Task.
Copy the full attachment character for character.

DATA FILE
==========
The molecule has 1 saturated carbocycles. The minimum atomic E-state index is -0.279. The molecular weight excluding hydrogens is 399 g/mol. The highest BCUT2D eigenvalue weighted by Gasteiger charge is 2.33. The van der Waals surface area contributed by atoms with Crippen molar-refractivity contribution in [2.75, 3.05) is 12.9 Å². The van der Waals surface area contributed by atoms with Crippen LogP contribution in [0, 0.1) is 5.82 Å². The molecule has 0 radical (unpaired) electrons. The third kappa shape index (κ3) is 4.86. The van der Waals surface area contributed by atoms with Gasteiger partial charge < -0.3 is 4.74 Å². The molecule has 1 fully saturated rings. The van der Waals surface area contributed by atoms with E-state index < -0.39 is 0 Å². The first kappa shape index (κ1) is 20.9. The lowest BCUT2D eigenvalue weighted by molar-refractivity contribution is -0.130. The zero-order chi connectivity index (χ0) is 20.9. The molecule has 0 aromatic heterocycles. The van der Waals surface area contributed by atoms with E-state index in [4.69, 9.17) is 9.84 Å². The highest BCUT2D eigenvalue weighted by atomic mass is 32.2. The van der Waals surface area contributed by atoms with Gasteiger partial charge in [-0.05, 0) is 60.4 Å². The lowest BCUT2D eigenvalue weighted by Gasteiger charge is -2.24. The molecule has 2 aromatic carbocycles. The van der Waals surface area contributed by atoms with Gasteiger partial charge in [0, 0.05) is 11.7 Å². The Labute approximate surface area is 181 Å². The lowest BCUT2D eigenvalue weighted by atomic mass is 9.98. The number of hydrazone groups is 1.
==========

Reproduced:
The molecule has 1 saturated carbocycles. The minimum atomic E-state index is -0.279. The molecular weight excluding hydrogens is 399 g/mol. The highest BCUT2D eigenvalue weighted by Gasteiger charge is 2.33. The van der Waals surface area contributed by atoms with Crippen molar-refractivity contribution in [2.75, 3.05) is 12.9 Å². The van der Waals surface area contributed by atoms with Crippen LogP contribution in [0, 0.1) is 5.82 Å². The molecule has 0 radical (unpaired) electrons. The third kappa shape index (κ3) is 4.86. The van der Waals surface area contributed by atoms with Gasteiger partial charge < -0.3 is 4.74 Å². The molecule has 1 fully saturated rings. The van der Waals surface area contributed by atoms with E-state index < -0.39 is 0 Å². The first kappa shape index (κ1) is 20.9. The lowest BCUT2D eigenvalue weighted by molar-refractivity contribution is -0.130. The zero-order chi connectivity index (χ0) is 20.9. The molecule has 0 aromatic heterocycles. The van der Waals surface area contributed by atoms with E-state index in [4.69, 9.17) is 9.84 Å². The highest BCUT2D eigenvalue weighted by atomic mass is 32.2. The van der Waals surface area contributed by atoms with Gasteiger partial charge in [-0.05, 0) is 60.4 Å². The lowest BCUT2D eigenvalue weighted by Gasteiger charge is -2.24. The molecule has 2 aromatic carbocycles. The van der Waals surface area contributed by atoms with Gasteiger partial charge in [0, 0.05) is 11.7 Å². The Labute approximate surface area is 181 Å². The lowest BCUT2D eigenvalue weighted by atomic mass is 9.98. The number of hydrazone groups is 1.